I have another lytic lesion in my sacrum.  When I saw the picture from my routine PET/CT it looked like the Eye of Mordor.  The circle of the body was bright orange and there on the left, on the sacrum, bright white.  Okay, maybe it looked like the Crossed Eye of Mordor–which would say a lot about my twisted evil cancer adventure.

Only two weeks ago I was strutting around like a happy peacock telling people that I had not felt this good since before I was diagnosed.  And it was true!  Oh sure, I still used the cane because my back would get tired and I needed support, but I felt great!  My radiation oncologist told me that having so much fatigue in excess of six to eight weeks of treatment could not be attributed to radiation–not that long.  Then I recalled that I stopped taking Letrozole in mid-December, a month later I began to feel improvement in my hands and joints and, it seems, energy.  The drug was brutal and I am so glad that it is no longer part of my drug arsenal.  In comparison, Exemestane seems to be much gentler on my body.

Now it’s back to two hours of MRI imaging, little ink dots (one can hardly call them tattoos), and that bloody Varian.  Well, at least I know what to expect.  But this is all short term stuff and the news was not all bad: my primary breast tumor has less uptake of the tracer, everything is either better or stable–except for my lesion.  And since everything else is responding so well, it may be that my little lesion is an outlier–a tumor that does not respond to my current treatment because its characteristics are different.  Little bastard.


Clearly no one informed me that when you have cancer you NEVER walk around like a peacock and tell people you feel better than you have in years.  Apparently cancer is hypersensitive to the jinx.

But, then again, no one ever talks about metastatic breast cancer in the way that they talk about everything else.  And by “they” I’m talking Komen.  It seems that unless it’s a mammogram, BRCA 1/2 previvors, survivors, and walks for the cure, Komen has no interest.

The Kohl’s/Komen #talkpink campaign was a real exercise in hubris.  First, they co-opted METAvivor’s 2012 Elephant in the Pink Room campaign. METAvivor is an organization that raises money for metastatic research–the very thing that Komen so consistently ignores. But, second, as they pursued their #talkpink awareness they did it on the backs of the 30%–the men and women with metastatic disease.

They did it on my back.

Were it not for metastatic disease, the narrative I told about my lesion would not need to be told.  Heck, I wouldn’t even have a blog. Early detection and pink awareness aren’t going to cure me.  I go to the Komen web page and I see a call for nomination for a 2014 “bat girl,” a link to ShopKomen, another link to Make Every Day Pink (TM)–yes, that phrase is trademarked.  On Komen’s advocacy page there is not one reference to metastatic disease. Not one.  There is a link to help you find a Race for the Cure ®.  But why go on?  There is nothing here that speaks to my disease in a way that shows that Komen is pro-actively lobbying on my behalf in any way.   Indeed, to find information on any woman with metastatic disease one must click on the drop down menu, choose “Metastatic Breast Cancer,” and there–buried at the very bottom of the page–is a list of four or five women they have chosen to represent metastatic disease.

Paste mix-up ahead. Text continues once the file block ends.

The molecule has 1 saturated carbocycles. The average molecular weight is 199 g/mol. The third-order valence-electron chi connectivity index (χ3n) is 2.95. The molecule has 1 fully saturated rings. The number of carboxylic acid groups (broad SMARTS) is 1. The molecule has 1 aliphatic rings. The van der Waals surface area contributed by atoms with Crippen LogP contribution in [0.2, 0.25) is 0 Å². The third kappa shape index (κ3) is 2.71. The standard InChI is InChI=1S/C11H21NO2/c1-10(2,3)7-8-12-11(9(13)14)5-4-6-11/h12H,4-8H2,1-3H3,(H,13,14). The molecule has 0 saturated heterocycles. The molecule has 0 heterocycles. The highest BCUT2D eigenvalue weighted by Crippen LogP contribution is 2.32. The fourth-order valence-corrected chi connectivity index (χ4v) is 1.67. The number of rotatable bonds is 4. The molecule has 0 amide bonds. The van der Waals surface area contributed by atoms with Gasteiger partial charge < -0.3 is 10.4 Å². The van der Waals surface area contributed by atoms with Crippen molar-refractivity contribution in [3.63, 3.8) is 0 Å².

All this is to say that I have decided to OCCUPY @SusanGKomen and #Komen.  I am not lobbing any ad-hominem attacks, but I am going to use it to shame them.  And I will use this to educate others.  If Komen thinks they can walk on my back after co-opting the property of an organization whose only purpose is to try to help me, I won’t be silent.

It never bothers me that when I take a stand against injustice that I may be one of millions; one candle in the darkness.  Over time more candles come and the landscape gets brighter. My purpose is not to “take down” Komen–that would be ridiculous.  I want to inform. I want to educate.  And I want to tell Komen that they just can’t walk over my back without being called out and held accountable.  And I will do it until I no longer can.  I’m in it for the long haul.  It is Komen’s turn to be jinxed.

My cause is small.  It is humble.  But “you must be the change you want to see in the world.” Mahatma Ghandi knew something about taking a stand against injustice.

Please, take a candle. I hope you will stand with me.

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30 Responses to Jinxed

  1. bethgainer says:

    Scorchy, you hit the nail on the head. First of all, I’m so sorry about that damned lesion. Secondly, Komen has really done the world a disservice by talking up the pink and not really addressing metastatic disease. People like you have educated me, and I stand with you.

    I wrote about the Kohl’s/Komen debacle in my recent post. http://bethgainer.com/kohls-cash-rich-ethics-poor/. I’m fed up with the whole pinking up and thievery going on.

    • Scorchy says:

      I read your post and loved it. We’re on the front lines always. There is no break. And you never know when it’s going to make an aggressive turn. And all the while Komen is out there bullying the community and most recently setting their sights on METAvivor.

      We stand together! Love you, Beth!

  2. Brandie says:

    Standing with you.
    And thinking of you.